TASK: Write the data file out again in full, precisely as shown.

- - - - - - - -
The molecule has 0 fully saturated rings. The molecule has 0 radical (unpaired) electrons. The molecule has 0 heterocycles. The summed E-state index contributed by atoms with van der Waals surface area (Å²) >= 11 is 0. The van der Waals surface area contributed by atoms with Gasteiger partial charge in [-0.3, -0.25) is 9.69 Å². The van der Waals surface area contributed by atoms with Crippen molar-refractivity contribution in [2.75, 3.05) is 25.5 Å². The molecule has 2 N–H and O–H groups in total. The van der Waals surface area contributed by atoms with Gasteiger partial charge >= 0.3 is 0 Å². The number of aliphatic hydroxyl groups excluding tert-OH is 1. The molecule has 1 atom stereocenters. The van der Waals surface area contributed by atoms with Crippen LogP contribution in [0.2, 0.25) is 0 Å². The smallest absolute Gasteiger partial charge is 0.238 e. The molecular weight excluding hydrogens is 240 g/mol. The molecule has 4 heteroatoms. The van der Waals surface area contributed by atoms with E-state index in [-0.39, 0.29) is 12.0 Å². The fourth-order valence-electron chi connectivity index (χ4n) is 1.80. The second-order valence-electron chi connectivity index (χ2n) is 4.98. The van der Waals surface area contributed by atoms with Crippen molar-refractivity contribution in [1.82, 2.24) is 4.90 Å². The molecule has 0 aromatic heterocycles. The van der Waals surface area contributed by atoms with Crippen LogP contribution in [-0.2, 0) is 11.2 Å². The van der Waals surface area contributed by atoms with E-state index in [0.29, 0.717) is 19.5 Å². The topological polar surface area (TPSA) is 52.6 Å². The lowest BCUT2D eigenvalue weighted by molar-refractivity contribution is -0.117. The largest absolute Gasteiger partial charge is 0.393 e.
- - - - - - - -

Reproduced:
The molecule has 0 fully saturated rings. The molecule has 0 radical (unpaired) electrons. The molecule has 0 heterocycles. The summed E-state index contributed by atoms with van der Waals surface area (Å²) >= 11 is 0. The van der Waals surface area contributed by atoms with Gasteiger partial charge in [-0.3, -0.25) is 9.69 Å². The van der Waals surface area contributed by atoms with Crippen molar-refractivity contribution in [2.75, 3.05) is 25.5 Å². The molecule has 2 N–H and O–H groups in total. The van der Waals surface area contributed by atoms with Gasteiger partial charge >= 0.3 is 0 Å². The number of aliphatic hydroxyl groups excluding tert-OH is 1. The molecule has 1 atom stereocenters. The van der Waals surface area contributed by atoms with Crippen LogP contribution in [0.2, 0.25) is 0 Å². The smallest absolute Gasteiger partial charge is 0.238 e. The molecular weight excluding hydrogens is 240 g/mol. The molecule has 4 heteroatoms. The van der Waals surface area contributed by atoms with E-state index in [-0.39, 0.29) is 12.0 Å². The fourth-order valence-electron chi connectivity index (χ4n) is 1.80. The second-order valence-electron chi connectivity index (χ2n) is 4.98. The van der Waals surface area contributed by atoms with Crippen molar-refractivity contribution in [1.82, 2.24) is 4.90 Å². The molecule has 0 aromatic heterocycles. The van der Waals surface area contributed by atoms with Crippen LogP contribution in [-0.2, 0) is 11.2 Å². The van der Waals surface area contributed by atoms with E-state index in [0.29, 0.717) is 19.5 Å². The topological polar surface area (TPSA) is 52.6 Å². The lowest BCUT2D eigenvalue weighted by molar-refractivity contribution is -0.117. The largest absolute Gasteiger partial charge is 0.393 e.